Plena dance

January 17, 2016
La Historia de la Isla del
  • (Spanish Version)

    Plena was born in the working class barrios of Ponce, Puerto Rico about 100 years ago. It was generally "el periodico cantado" (the sung newspaper) because it contained stories about the record and everyday activity of those. Plena's origins may be traced returning to the changes in community brought on by Puerto Rico's transfer from Spanish to U.S. guideline, together with abolition of slavery which caused displaced colonial sugar cane workers to seek economic possibilities into the developing metropolitan areas of the area. Plena was created of African origins and ended up being transformed into a uniquely Puerto Rican appearance because of the influences of Jbaro, native Taino, and European musical traditions, besides the contributions of freed slaves from English-speaking Caribbean Islands who travelled to Puerto Rico seeking work.

    Because of the subsequent part of the 20th century, Plena primarily existed as part of our folklore. But inside 1990s Plena was handed new life thanks to music teams in Puerto Rico and ny whom modernized its sound for a brand new generation. Whether folklore or modern-day sound, oahu is the panderos - three or more handheld drums various sizes/pitches (seguidor, segundo, and requinto), and also the guiro - a gourd percussion instrument of local Taino source - that collectively produce the volatile rhythm of Plena. The white "Panama" hats usually donned by Plena performers can be a beloved symbol of Plena. Even though it is vital that you study Plena because of the popularity of its folkloric style, it's just as important since it is an income custom this is certainly still a dynamic section of Puerto Rico today, marking important events when you look at the lives of your folks, from beginning to death, plus street protests.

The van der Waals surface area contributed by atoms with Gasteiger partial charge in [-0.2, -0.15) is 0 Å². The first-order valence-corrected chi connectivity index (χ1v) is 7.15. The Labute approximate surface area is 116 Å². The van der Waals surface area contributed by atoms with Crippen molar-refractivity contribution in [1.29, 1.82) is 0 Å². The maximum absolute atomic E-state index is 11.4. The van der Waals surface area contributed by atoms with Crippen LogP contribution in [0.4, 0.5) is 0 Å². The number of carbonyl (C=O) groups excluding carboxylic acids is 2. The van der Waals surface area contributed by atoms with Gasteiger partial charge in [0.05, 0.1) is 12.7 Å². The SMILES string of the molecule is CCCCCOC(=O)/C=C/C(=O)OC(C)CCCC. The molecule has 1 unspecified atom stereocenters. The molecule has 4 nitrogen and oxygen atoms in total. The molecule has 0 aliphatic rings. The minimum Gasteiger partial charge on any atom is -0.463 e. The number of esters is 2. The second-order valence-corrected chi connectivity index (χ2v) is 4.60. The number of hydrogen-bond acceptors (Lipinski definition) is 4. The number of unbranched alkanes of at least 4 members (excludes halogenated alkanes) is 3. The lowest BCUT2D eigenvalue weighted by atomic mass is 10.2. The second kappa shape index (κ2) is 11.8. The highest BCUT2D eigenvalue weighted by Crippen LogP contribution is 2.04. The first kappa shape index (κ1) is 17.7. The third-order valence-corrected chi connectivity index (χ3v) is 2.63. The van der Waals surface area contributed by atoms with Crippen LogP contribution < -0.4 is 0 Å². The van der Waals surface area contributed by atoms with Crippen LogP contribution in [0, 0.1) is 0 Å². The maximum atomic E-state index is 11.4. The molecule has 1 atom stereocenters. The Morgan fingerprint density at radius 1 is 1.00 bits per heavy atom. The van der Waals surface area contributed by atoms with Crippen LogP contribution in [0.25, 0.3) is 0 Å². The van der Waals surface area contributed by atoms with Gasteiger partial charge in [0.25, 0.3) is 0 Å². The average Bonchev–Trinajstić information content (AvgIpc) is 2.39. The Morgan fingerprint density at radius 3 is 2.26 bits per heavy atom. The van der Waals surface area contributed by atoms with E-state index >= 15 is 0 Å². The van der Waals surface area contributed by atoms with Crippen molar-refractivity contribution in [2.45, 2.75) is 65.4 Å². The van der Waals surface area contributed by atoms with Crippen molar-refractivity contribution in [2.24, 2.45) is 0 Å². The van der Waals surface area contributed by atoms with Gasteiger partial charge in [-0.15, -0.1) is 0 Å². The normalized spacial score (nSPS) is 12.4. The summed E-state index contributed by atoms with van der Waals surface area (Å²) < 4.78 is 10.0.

Sources and Recommended Reading

  • Francisco Lopez Cruz, "La Music Folklorica de Puerto Rico", Troutman Press 1967. [Book]
  • Dufrasne-Gonzlez, J. Emanuel, "Puerto Rico tambin tiene Tamb, " Impreso en Rio Grande, Puerto Rico, 1994." [Book]
  • Dufrasne-Gonzlez, J. Emanuel, "Los Instrumentos Musicales AfroBoricuas, " La Tercera Raiz: Presencia Africana en Puerto Rico, Institute of Puerto Rican heritage, 1992.
  • Lopez, Ramon, "Donde esta el golpe de Plena, " Cultura, Institute of Puerto Rican community, Ano 4. Num 8, Summer 2000, pp87-89.
  • Los Pleneros De Los Angeles 21, "Somos Boricuas/We Tend To Be Puerto Rican: Bomba Y Plena En Nueva York, " Henry Street 1996. Excellent lining notes by Roberta L. Singer. [CD]
  • Peter Manuel, "Caribbean Currents: Caribbean songs from Rumba to Reggae, " Temple University Press, 1995. [Book]
  • Smithsonian Folkways, "Puerto Rico in Washington", 1989. [CD]
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    Dr. Ana Mara Tekina-eir Maynard
    Puerto Rican Folkloric Dance & Cultural Center
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